Had these incidents not occurred (See Table 1), these enterprises would be considered textbook cases for highly efficient global supply chains. In today’s market, supply chains compete against supply chains, global brands concentrate on their core competency (marketing activities) and suppliers in Bangladesh offer high flexibility and cheap labor costs. This has allowed global brands to create extremely responsive supply chains and bring lower priced apparel to store shelves. Further, the time to design and delivery of new garments to the market has been reduced from more than one year to just a few weeks.

More efficient processes, cheaper products, and happier consumers appear to be a winning combination. Yet something is wrong with this picture. As these cases demonstrate, best practice supply chain thinking seems to have overlooked the social aspects of running a global supply chain. Disasters such as these put companies at risk of damaging their reputations and tarnishing their brands. The recent incidents, for instance, led to rallies and protests against Walmart, Gap, Loblaws, and other retailers that are purchasing from these sources.

SUBSCRIBERS: Click here to download PDF of the full article.

Subscribe to Supply Chain Management Review Magazine!

Subscribe today. Don't Miss Out!
Get in-depth coverage from industry experts with proven techniques for cutting supply chain costs and case studies in supply chain best practices.
Start Your Subscription Today!

Article Topics

SeptemberOctober 2013 · All Topics
Latest Whitepaper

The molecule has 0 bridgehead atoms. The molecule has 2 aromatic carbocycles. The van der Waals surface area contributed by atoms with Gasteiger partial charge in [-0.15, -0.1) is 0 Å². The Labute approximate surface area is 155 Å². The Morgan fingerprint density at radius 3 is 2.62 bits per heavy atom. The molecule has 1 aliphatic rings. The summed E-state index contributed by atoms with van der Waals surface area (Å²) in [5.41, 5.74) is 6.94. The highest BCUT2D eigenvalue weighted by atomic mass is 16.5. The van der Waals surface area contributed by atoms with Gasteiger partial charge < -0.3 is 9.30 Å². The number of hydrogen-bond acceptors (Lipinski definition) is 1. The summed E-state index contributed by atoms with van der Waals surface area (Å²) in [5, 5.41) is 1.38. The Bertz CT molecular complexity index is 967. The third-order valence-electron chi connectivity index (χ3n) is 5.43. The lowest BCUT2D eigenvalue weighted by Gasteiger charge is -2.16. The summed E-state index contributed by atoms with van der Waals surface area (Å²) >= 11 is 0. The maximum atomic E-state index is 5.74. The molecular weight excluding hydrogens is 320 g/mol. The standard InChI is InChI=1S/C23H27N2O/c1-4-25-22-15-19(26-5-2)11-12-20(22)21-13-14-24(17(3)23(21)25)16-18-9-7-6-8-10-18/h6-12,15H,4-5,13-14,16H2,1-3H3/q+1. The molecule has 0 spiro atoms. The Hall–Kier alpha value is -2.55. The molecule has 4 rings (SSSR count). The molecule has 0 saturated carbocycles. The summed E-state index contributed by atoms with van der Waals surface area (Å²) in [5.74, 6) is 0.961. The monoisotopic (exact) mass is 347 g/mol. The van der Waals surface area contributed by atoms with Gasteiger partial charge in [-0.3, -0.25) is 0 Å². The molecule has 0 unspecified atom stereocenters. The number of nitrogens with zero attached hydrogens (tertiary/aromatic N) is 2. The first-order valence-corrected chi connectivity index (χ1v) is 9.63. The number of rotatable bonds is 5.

Third Party Risk: Too Close for Comfort
You’ve got a handle on many of the potential supply chain "disrupters" that can paralyze your business. But the real risk is embedded in areas you may have overlooked.
Download Today!
From the January-February 2018
While supply chain managers have been slow to integrate digitization in the procurement function, the trend may finally be gaining traction, says a new report.
Get Smart (about replenishment)
The Benefits of Blockchain: Fact or Wishful Thinking?
View More From this Issue
Subscribe to Our Email Newsletter
Sign up today to receive our FREE, weekly email newsletter!


Latest Webcast
IAM, IoT and the Connected Supply Chain
There are three primary models of Identity and Access Management (IAM) technology that CTOs, CSOs, and Supply Chain executives are using to enhance their trading partner communities. While each leverages IAM and the IoT as core components only an “Outside-in” approach truly connects people, systems and things reliably and securely across the supply chain.
Register Today!
EDITORS' PICKS
Supply Chain Managers May Need a “Blueprint” for Innovation
There’s both an art and science to how managers drive innovation in supply chains
Prologis Releases Third Annual Logistics Rent Index Reflecting Supply Chain Pressures
Researchers say the report represents “a year of accelerated growth.”

Reverse Logistics Association Examines “Circular Economy”
“The Circular Economy” is the theme addressed by The Reverse Logistics Association’s (RLA) at...
Demand in the Global Air Cargo Supply Chain Remains “Robust”
Meanwhile, freight capacity, rose by 3.0% in 2017.